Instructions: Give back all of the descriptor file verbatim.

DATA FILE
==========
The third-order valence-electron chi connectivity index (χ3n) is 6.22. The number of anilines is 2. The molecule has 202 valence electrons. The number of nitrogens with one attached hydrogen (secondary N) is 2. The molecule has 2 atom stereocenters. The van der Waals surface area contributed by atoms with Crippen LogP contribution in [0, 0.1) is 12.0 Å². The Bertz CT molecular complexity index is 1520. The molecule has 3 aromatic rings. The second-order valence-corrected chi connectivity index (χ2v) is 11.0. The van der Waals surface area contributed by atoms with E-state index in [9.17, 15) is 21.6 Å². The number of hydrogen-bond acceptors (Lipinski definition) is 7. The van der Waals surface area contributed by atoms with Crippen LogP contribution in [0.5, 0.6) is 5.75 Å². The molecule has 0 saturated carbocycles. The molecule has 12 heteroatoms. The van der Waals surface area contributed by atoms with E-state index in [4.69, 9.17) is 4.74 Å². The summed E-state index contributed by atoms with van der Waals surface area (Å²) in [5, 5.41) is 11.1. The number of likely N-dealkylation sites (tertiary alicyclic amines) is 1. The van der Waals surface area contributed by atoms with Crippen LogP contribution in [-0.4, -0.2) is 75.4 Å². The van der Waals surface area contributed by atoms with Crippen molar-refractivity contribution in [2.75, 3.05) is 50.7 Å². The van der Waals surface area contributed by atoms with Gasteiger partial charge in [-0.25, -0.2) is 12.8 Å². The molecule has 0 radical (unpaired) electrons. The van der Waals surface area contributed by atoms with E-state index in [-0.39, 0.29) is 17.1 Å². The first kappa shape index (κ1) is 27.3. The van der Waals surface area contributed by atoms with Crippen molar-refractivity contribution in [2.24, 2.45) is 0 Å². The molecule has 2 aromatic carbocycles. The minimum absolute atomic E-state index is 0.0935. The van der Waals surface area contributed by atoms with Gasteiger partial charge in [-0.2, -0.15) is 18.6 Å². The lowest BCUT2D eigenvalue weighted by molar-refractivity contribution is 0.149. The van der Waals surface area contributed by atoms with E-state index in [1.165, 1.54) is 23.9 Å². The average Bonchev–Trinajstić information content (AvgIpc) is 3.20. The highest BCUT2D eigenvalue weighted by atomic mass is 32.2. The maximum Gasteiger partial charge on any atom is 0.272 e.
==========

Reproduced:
The third-order valence-electron chi connectivity index (χ3n) is 6.22. The number of anilines is 2. The molecule has 202 valence electrons. The number of nitrogens with one attached hydrogen (secondary N) is 2. The molecule has 2 atom stereocenters. The van der Waals surface area contributed by atoms with Crippen LogP contribution in [0, 0.1) is 12.0 Å². The Bertz CT molecular complexity index is 1520. The molecule has 3 aromatic rings. The second-order valence-corrected chi connectivity index (χ2v) is 11.0. The van der Waals surface area contributed by atoms with E-state index in [9.17, 15) is 21.6 Å². The number of hydrogen-bond acceptors (Lipinski definition) is 7. The van der Waals surface area contributed by atoms with Crippen LogP contribution in [0.5, 0.6) is 5.75 Å². The molecule has 0 saturated carbocycles. The molecule has 12 heteroatoms. The van der Waals surface area contributed by atoms with E-state index in [4.69, 9.17) is 4.74 Å². The summed E-state index contributed by atoms with van der Waals surface area (Å²) in [5, 5.41) is 11.1. The number of likely N-dealkylation sites (tertiary alicyclic amines) is 1. The van der Waals surface area contributed by atoms with Crippen LogP contribution in [-0.4, -0.2) is 75.4 Å². The van der Waals surface area contributed by atoms with Crippen molar-refractivity contribution in [2.75, 3.05) is 50.7 Å². The van der Waals surface area contributed by atoms with Gasteiger partial charge in [-0.25, -0.2) is 12.8 Å². The molecule has 0 radical (unpaired) electrons. The van der Waals surface area contributed by atoms with E-state index in [-0.39, 0.29) is 17.1 Å². The first kappa shape index (κ1) is 27.3. The van der Waals surface area contributed by atoms with Crippen molar-refractivity contribution in [2.24, 2.45) is 0 Å². The molecule has 2 aromatic carbocycles. The minimum absolute atomic E-state index is 0.0935. The van der Waals surface area contributed by atoms with Gasteiger partial charge in [-0.2, -0.15) is 18.6 Å². The lowest BCUT2D eigenvalue weighted by molar-refractivity contribution is 0.149. The van der Waals surface area contributed by atoms with E-state index in [1.165, 1.54) is 23.9 Å². The average Bonchev–Trinajstić information content (AvgIpc) is 3.20. The highest BCUT2D eigenvalue weighted by atomic mass is 32.2. The maximum Gasteiger partial charge on any atom is 0.272 e.